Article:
It has come to the attention of ONEGHANA® MOVEMENT that Caleb Kudah, a journalist with Citi FM and Citi TV, was brutalized by officers at the National Security Ministry in the pursuit of his journalistic duty.
We have also learnt with dismay, the raid on the premises of Citi FM/Citi TV by national security operatives in the bid to seize another journalist, Mrs. Zoe Abu-Baidoo Addo on Tuesday, May 11, 2021.
We have subsequently been informed of the investigations initiated into the matter by the National Security Ministry.
ONEGHANA MOVEMENT calls for the announced investigations by the Ministry of National Security to be aborted.
We condemn the barbaric acts and join calls by other well-meaning organizations for an independent body to be set up by government to investigate this issue as a matter of urgency.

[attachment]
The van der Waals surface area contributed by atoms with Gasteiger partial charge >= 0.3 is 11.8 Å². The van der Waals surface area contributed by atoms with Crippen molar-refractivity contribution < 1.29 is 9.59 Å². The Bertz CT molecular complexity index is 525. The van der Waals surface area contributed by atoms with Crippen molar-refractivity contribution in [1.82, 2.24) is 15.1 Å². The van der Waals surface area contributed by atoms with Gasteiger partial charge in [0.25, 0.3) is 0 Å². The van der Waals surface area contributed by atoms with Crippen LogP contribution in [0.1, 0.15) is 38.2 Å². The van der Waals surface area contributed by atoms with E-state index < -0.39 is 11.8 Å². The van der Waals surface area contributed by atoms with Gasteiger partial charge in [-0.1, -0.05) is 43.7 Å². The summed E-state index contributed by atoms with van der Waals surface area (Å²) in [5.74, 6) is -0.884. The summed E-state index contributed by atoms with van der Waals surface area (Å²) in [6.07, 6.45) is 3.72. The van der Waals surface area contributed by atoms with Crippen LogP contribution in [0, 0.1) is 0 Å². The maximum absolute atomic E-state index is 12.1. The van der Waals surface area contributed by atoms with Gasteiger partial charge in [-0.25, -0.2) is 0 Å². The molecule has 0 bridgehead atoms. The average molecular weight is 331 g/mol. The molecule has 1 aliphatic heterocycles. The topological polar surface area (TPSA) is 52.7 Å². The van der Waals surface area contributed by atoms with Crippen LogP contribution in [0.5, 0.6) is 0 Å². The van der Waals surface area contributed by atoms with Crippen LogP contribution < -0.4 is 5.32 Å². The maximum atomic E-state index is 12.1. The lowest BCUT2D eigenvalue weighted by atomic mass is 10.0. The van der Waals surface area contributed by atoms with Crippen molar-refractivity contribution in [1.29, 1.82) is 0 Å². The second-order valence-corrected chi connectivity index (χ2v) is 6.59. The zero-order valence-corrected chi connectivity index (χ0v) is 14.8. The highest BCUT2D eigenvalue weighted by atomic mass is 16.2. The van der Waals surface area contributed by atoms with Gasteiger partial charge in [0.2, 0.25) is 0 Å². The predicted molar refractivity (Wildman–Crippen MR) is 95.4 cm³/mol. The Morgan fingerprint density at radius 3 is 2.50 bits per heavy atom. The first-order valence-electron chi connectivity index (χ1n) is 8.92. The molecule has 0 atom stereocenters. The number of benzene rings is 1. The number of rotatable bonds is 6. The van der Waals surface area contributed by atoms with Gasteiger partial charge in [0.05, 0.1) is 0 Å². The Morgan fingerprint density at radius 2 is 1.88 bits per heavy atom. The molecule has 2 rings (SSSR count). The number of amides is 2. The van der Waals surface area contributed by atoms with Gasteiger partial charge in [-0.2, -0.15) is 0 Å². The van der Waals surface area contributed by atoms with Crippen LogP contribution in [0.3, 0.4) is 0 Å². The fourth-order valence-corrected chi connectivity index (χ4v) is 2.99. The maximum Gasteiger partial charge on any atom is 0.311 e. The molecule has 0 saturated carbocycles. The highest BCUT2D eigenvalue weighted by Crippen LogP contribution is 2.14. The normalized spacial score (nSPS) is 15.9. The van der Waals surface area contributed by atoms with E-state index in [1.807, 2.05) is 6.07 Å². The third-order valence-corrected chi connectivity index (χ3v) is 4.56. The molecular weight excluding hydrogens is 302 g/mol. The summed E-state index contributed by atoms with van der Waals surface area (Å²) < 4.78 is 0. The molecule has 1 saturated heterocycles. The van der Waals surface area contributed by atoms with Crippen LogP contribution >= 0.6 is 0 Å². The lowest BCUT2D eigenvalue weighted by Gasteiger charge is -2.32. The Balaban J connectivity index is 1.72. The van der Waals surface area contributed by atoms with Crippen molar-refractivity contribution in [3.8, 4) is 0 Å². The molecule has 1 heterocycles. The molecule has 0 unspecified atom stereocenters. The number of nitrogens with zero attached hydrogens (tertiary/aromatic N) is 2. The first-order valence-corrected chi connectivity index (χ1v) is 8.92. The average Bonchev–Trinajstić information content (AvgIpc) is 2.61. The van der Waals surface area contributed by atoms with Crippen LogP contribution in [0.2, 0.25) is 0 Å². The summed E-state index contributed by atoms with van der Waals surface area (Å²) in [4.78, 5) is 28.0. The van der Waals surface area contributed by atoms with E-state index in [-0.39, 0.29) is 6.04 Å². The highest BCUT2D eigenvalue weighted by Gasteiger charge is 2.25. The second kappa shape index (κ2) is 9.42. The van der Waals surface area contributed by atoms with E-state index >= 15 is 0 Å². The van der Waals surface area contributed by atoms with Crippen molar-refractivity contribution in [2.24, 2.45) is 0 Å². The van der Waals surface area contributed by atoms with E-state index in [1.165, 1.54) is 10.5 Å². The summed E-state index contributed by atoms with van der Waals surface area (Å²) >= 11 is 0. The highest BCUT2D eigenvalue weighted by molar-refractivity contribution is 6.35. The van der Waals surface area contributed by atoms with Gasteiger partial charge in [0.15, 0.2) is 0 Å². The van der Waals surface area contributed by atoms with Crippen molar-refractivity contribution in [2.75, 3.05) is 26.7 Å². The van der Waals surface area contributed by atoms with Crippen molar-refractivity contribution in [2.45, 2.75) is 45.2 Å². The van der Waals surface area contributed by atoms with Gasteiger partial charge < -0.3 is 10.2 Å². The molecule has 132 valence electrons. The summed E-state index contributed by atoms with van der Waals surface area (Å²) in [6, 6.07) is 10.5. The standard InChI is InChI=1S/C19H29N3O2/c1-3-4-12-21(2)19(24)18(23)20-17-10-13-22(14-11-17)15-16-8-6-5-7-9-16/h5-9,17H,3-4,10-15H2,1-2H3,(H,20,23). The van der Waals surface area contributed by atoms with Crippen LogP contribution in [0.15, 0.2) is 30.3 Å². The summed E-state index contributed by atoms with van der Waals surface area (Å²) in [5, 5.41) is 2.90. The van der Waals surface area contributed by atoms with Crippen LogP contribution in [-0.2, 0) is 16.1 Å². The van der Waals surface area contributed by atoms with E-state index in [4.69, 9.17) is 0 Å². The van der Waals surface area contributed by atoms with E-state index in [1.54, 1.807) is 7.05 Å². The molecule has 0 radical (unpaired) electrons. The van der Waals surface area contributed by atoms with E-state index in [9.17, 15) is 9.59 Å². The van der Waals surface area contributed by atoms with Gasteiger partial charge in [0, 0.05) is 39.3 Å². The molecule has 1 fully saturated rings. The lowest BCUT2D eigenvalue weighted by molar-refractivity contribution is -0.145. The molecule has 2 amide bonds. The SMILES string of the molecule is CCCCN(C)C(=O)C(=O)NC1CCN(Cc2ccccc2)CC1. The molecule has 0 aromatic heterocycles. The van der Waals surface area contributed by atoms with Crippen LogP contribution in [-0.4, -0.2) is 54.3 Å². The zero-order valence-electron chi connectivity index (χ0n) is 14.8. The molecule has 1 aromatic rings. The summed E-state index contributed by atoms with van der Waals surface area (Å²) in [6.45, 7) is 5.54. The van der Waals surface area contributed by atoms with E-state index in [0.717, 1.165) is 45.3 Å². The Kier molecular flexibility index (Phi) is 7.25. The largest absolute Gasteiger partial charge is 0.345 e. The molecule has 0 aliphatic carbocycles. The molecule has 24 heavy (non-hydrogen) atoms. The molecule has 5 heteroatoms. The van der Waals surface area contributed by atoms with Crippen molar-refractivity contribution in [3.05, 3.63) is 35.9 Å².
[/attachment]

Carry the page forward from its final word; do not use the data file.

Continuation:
The action of the National Security operatives amounted to an illegality and a breach of the constitution (1992), which guarantees the fundamental human rights of ALL PERSONS. First of all, Article 14(1) provides that every person shall be entitled to his personal liberty and no person shall be deprived of his personal liberty except in accordance with procedure permitted by law.
Secondly, Article 14(2) provides that a person who is arrested, restricted or detained shall be informed immediately in a language that he understands, of the reason for his arrest, restriction or detention and of his right to a lawyer of his choice. Thirdly, Article 15(1) provides that the dignity of all persons shall be inviolable. Furthermore, Article (2) provides that no person shall, whether or not he is arrested, restricted or detained be subjected to torture or cruel, inhuman or degrading treatment or punishment.
Lastly, Article 19 (5) provides that a person shall not be charged with or held to be guilty of a criminal offence which is found on an act or omission, that did not at the time it took place constitute an offence.
It is our considered opinion that the press statement issued by the National Security Ministry (NSM) does not reveal whether Mr. Kudah was informed of the crime for his arrest; at the time of arrest and indeed till date, the NSM has not been able to point to any specific offence in the laws of Ghana.